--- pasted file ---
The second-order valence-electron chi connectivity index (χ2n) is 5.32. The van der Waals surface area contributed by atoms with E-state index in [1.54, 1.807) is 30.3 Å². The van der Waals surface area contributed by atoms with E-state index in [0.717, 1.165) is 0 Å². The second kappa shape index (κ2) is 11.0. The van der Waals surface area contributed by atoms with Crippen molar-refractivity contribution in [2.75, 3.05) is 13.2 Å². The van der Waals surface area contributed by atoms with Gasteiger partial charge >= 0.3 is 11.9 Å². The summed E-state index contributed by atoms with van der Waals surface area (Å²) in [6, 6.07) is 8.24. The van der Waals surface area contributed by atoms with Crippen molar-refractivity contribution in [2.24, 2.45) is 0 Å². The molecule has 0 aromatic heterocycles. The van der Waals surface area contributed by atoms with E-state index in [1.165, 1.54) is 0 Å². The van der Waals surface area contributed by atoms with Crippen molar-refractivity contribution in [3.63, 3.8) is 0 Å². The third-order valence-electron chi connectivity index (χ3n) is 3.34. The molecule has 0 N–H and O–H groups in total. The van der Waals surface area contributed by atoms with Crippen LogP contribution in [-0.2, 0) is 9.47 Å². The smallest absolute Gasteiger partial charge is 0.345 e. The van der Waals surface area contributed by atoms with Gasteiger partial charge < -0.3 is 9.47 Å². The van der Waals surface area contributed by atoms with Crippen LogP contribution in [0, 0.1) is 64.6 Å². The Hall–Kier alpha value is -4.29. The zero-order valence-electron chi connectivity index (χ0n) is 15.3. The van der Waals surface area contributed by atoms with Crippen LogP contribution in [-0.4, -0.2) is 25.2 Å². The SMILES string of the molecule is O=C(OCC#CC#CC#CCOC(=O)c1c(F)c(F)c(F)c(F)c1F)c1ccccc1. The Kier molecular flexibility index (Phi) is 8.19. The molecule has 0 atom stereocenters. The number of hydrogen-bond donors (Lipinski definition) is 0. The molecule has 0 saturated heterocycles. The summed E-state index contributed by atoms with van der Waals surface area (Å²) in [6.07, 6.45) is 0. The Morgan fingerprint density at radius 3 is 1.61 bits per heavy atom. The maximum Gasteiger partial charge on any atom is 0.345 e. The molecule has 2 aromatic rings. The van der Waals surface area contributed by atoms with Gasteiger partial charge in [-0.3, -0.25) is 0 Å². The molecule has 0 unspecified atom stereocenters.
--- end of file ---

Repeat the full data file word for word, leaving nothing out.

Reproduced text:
The second-order valence-electron chi connectivity index (χ2n) is 5.32. The van der Waals surface area contributed by atoms with E-state index in [1.54, 1.807) is 30.3 Å². The van der Waals surface area contributed by atoms with E-state index in [0.717, 1.165) is 0 Å². The second kappa shape index (κ2) is 11.0. The van der Waals surface area contributed by atoms with Crippen molar-refractivity contribution in [2.75, 3.05) is 13.2 Å². The van der Waals surface area contributed by atoms with Gasteiger partial charge >= 0.3 is 11.9 Å². The summed E-state index contributed by atoms with van der Waals surface area (Å²) in [6, 6.07) is 8.24. The van der Waals surface area contributed by atoms with Crippen molar-refractivity contribution in [2.24, 2.45) is 0 Å². The molecule has 0 aromatic heterocycles. The van der Waals surface area contributed by atoms with E-state index in [1.165, 1.54) is 0 Å². The van der Waals surface area contributed by atoms with Crippen molar-refractivity contribution in [3.63, 3.8) is 0 Å². The third-order valence-electron chi connectivity index (χ3n) is 3.34. The molecule has 0 N–H and O–H groups in total. The van der Waals surface area contributed by atoms with Crippen LogP contribution in [-0.2, 0) is 9.47 Å². The smallest absolute Gasteiger partial charge is 0.345 e. The van der Waals surface area contributed by atoms with Gasteiger partial charge < -0.3 is 9.47 Å². The van der Waals surface area contributed by atoms with Crippen LogP contribution in [0, 0.1) is 64.6 Å². The Hall–Kier alpha value is -4.29. The zero-order valence-electron chi connectivity index (χ0n) is 15.3. The van der Waals surface area contributed by atoms with Crippen LogP contribution in [-0.4, -0.2) is 25.2 Å². The SMILES string of the molecule is O=C(OCC#CC#CC#CCOC(=O)c1c(F)c(F)c(F)c(F)c1F)c1ccccc1. The Kier molecular flexibility index (Phi) is 8.19. The molecule has 0 atom stereocenters. The number of hydrogen-bond donors (Lipinski definition) is 0. The molecule has 0 saturated heterocycles. The summed E-state index contributed by atoms with van der Waals surface area (Å²) in [6.07, 6.45) is 0. The Morgan fingerprint density at radius 3 is 1.61 bits per heavy atom. The maximum Gasteiger partial charge on any atom is 0.345 e. The molecule has 2 aromatic rings. The van der Waals surface area contributed by atoms with Gasteiger partial charge in [-0.3, -0.25) is 0 Å². The molecule has 0 unspecified atom stereocenters.